The End-of-Level-Period Balancing Act
December  2010

​​​Setting end-of-level-period (EOLP) term rates has never been an exact science in our industry. Two predominant schools of thought have emerged. One group espouses a high initial EOLP reset to induce policyholders to replace coverage. Another seeks to find an appropriate “fit” to encourage better risks to persist after the level premium period – if only for a couple of years.

This article examines the potential advantages and challenges of each approach in more detail. For this discussion we have chosen sample pricing data for a 45-year-old male, best class, 10-year level premium term. Figures are illustrative only.

Pricing for the Level Period

The traditional approach to EOLP pricing has focused on resetting to yearly renewable term (YRT) rates for the duration of the policy. These reflect not only the attained-age risk but also the firm’s view that the mortality of the residual risk pool following the end of the level premium period will worsen. As a result the EOLP can be higher than the level premium by many multiples (Figure 1).

Level Premium and End of Level Term StrategyWhile some companies’ rates reflect an actuarially fair rate, in other cases companies use much higher multiples –15, 20 or even 30 times the level premium rate. The goal is to induce policyholders to replace their coverage with a more affordable, new level-premium term policy. Figure 2 outlines this approach.

Yearly Renewable Term Rates and New Attained-Age Issue Pricing SamplesA “shock” rate may benefit both parties. Replacing coverage with a new level term policy may result in lower premiums for the customer, even after factoring in a new attained age. In most cases, replacement allows the insurer to re underwrite the policyholder and factor in any material changes to expected mortality.

Of course, replacement poses a critical selection issue; policyholders with deteriorating health have more need to retain their original coverage, even at much higher rates. Selection issues are aggravated with the lapse of good risks. The law of large numbers potentially fails, leaving the company exposed to volatile and significant claims from the residual book, with serious cash flow implications.

The timing of lapse is also a cash flow issue. Premiums are usually paid monthly – but many companies price on an annual mode. While some policyholders will replace or lapse their policy at the end of the level term period, most do not make a decision for several months. Companies should track post level period lapses closely to keep their expected premiums (and the attendant DAC amortization) more in line with actual experience.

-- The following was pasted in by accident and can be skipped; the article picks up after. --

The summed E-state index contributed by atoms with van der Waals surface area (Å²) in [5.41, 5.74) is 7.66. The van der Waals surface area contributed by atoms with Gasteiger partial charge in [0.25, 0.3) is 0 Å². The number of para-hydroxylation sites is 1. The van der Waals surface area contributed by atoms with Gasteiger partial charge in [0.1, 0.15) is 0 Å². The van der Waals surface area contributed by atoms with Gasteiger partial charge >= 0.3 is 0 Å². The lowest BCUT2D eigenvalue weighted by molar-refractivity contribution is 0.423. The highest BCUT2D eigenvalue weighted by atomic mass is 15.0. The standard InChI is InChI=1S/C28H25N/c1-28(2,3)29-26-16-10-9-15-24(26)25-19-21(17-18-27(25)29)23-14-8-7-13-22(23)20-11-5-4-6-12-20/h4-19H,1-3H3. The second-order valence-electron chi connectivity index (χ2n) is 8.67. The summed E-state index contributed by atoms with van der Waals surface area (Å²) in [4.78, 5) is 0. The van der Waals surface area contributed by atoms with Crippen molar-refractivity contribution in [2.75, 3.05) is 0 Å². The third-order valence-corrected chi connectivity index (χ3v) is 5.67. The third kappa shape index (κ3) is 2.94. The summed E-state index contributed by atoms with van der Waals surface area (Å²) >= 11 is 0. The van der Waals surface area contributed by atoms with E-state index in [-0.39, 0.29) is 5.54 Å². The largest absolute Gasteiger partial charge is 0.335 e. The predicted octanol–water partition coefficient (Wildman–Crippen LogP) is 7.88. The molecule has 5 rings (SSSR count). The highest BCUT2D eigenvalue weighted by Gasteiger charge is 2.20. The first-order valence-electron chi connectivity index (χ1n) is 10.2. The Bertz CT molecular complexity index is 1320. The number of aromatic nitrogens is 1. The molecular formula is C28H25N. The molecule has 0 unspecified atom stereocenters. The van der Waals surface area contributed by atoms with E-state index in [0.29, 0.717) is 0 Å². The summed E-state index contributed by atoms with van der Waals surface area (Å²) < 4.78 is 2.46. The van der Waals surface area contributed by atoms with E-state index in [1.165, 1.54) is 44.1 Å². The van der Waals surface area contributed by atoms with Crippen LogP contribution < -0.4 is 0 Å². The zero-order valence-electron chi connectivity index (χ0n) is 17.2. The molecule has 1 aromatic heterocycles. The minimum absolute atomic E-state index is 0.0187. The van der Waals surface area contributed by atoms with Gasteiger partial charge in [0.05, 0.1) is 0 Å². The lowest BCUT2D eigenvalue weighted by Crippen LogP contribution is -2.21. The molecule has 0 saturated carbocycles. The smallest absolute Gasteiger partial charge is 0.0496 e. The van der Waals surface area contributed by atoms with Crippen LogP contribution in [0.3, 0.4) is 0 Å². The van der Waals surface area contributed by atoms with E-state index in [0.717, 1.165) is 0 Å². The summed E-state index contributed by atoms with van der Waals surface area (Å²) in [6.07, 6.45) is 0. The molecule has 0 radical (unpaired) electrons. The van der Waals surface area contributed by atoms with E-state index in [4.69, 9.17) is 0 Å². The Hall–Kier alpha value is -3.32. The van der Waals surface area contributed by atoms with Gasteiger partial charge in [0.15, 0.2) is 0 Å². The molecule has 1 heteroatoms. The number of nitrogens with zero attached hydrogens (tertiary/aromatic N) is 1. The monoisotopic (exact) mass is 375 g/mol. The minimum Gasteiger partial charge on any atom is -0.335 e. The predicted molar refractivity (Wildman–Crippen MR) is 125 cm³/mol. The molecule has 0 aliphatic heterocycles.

Lastly, there are new acquisition costs associated with replacement: commissions, underwriting and administration. This of course assumes that the policyholder uses the same carrier to replace the product.

Managing beyond the Level Period

The most significant challenge is the effect on the residual risk pool. Carriers have developed pricing Figure 4. Managing for or beyond the Level Period.PNGschedules with increases that are modest enough to encourage the better risks to retain coverage for at least a couple of years following the end of the level-premium term. This helps maintain some integrity to the law of large numbers, reduce claims volatility and improve block profitability.

Some companies have introduced lower initial EOLP increases that accelerate and converge with YRT rates further out, say in five years. In many cases the initial EOLP rates compare favorably with attainedage replacement rates, without the need for re-incurring the acquisition costs and the risk of the customer walking. (See Figure 3.)

Yearly Renewable Term versus Step-up RatesThe key is attaining the appropriate EOLP rate (and increase) and retaining sufficient lives to meet profitability goals. Pricing actuaries should factor the impact of product features (e.g., ROP riders and conversion options) into their modeling. The more complex pricing will consume more resources. But as with the first scenario, this is a business decision that requires senior management input.

Still Time to Reassess Strategies
Many companies have blocks of business that are reaching the EOLP term, which provides an opportunity to more actively manage lapse rates. The question is, how important is your term life portfolio to your business strategy?

Companies that had planned to shock EOLP rates to induce high lapses may wish to reconsider potential profits they may forego by implementing such a strategy. Your reinsurer can help you ass​​ess your block of business and run scenarios on how changing your view on EOLP term may add both income and stability to your portfolio.